Terence Higgins Trust
314 - 320 Grays Inn Road
Registering with a GP
If you're under 16, you have no right to choose your own GP and must be registered by a parent. If you're aged 16 and over, you can choose your own GP.
You can find more information about GPs on Adviceguide.
If you're under 16, you have the right to a confidential consultation with a doctor, provided you make it clear that you do not want your parents to be told. However, your doctor can refuse to discuss the matter if they are unwilling to accept your request for confidentiality. If you're aged 16 and above, you have the right to confidential advice and treatment.
Consent to medical treatment
If you're under 16, you can give your own consent to medical treatment provided you fully understand what is involved. If a doctor decides that you don't fully understand what is involved, your parents can give consent on your behalf.
If you're under 18 and refuse treatment, your parents or medical staff may go to court. The court can decide whether to give a court order to override your decision to refuse treatment.
You can find more information about consent to medical treatment on Adviceguide.
If you're under 16 (or aged 16, 17 or 18 and in full-time education), you're entitled to free prescriptions, dental treatment (including check ups), eye tests, vouchers for glasses and free wigs and fabric supports. In Wales and Northern Ireland, you're entitled to free prescriptions whatever your age.
If you're aged 16 and 17 and are not in full time education, you're entitled to free dental treatment (including check ups). You may also qualify for help with other NHS treatment if you are on a low income.
If you're aged 16 or 17 and maintained financially by the local authority (either wholly or partly), you're entitled to free prescriptions, eye tests, vouchers for glasses, wigs and fabric supports.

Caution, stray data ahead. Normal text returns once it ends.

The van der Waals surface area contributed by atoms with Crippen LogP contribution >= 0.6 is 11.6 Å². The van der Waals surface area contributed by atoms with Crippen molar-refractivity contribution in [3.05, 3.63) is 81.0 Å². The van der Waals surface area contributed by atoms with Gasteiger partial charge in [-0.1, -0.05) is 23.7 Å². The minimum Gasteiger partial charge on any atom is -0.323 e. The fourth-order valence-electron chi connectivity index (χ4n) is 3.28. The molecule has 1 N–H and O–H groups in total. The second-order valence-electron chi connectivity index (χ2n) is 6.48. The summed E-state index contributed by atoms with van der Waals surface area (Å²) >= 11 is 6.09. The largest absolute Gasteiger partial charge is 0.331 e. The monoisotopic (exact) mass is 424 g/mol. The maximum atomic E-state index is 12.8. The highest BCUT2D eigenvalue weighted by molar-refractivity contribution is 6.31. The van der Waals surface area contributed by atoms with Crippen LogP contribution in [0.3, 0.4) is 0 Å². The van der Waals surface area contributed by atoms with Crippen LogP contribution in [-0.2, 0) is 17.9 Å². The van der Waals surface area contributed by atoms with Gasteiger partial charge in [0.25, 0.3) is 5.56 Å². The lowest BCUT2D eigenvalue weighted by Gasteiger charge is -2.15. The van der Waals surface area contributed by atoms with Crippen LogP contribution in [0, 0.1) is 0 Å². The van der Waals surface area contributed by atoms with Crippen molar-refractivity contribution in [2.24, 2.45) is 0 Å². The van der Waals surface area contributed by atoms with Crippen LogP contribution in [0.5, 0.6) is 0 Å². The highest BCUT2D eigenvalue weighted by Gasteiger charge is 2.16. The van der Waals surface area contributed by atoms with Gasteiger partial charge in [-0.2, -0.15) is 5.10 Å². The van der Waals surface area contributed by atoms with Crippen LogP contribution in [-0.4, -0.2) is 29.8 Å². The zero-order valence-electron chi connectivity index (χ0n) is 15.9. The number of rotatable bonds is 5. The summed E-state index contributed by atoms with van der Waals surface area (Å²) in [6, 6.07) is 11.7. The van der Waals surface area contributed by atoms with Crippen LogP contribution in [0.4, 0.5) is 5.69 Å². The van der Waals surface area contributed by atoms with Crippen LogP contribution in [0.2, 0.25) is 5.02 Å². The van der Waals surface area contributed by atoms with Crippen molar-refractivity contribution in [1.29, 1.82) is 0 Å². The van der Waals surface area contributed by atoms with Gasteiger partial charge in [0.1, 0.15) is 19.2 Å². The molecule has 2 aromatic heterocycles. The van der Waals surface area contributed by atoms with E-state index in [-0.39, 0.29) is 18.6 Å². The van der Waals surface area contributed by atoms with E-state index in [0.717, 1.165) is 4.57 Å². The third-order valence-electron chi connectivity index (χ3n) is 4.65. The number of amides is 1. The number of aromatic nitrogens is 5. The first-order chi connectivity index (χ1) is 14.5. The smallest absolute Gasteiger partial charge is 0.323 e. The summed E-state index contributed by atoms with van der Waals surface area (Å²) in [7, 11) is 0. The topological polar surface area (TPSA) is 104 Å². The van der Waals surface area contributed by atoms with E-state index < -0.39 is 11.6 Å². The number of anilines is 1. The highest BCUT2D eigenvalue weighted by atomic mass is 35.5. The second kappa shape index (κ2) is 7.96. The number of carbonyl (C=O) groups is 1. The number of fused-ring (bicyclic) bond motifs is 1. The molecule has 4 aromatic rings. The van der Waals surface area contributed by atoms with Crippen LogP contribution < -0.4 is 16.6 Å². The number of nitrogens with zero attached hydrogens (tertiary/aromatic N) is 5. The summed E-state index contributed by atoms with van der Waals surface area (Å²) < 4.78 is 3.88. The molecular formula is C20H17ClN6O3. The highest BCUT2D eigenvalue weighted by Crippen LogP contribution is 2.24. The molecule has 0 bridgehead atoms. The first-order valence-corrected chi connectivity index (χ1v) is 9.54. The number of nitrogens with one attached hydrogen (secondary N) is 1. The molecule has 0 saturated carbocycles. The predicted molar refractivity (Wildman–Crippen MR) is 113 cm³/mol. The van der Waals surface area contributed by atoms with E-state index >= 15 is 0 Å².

If you are not in any of these categories, you may still get help with NHS charges if you’re on a low income.
For more information about NHS charges, including information about people who qualify for help if they're on a low income, see Help with health costs.
Making a complaint about NHS care and treatment
If you’re a child or young person, you have the right to make a complaint about something that goes wrong or if you’re not happy about the way you’ve been treated. It’s important to complain if something goes wrong so things can be made better next time. There’s a proper procedure to follow if you want to make a complaint or raise concerns.
You can make a complaint even if you’re under 16 - the complaint doesn’t have to come from your parent if you’re old enough to understand what you’re doing.
You have rights when you make a complaint. For example:
- complaints must be kept confidential except in very exceptional cases where you’re at risk of harm
- you don’t have to put your complaint in writing - you can talk it through with someone if you prefer
- you can get help to make a complaint. There are organisations that can support children and young people.
If you don't want to make a complaint yourself, you can ask someone else to make a complaint for you. Your parents, a friend or an advice worker can make the complaint if you give them permission.
- For more information about making a complaint about the NHS, see Dealing with NHS problems - where to start
Self-harm is where you hurt or injury yourself, for example:
- cutting yourself
- taking overdoses of tablets or medicines
- scratching your skin to cause sores and scarring.
If you're self-harming, you can get help to stop. There's a useful website at selfharm.co.uk. It gives you more information about self-harming and the contact details of organisations that can help.
The age of consent
It is a criminal offence for someone of either sex to take part in sexual activity with someone under the age of 16, unless it is reasonable to believe that that person is 16 or older. Sexual activity includes sexual intercourse and intentional sexual touching. The penalties for an offence of this type are more severe if it is committed by someone who is 18 or over rather than someone who is under 18.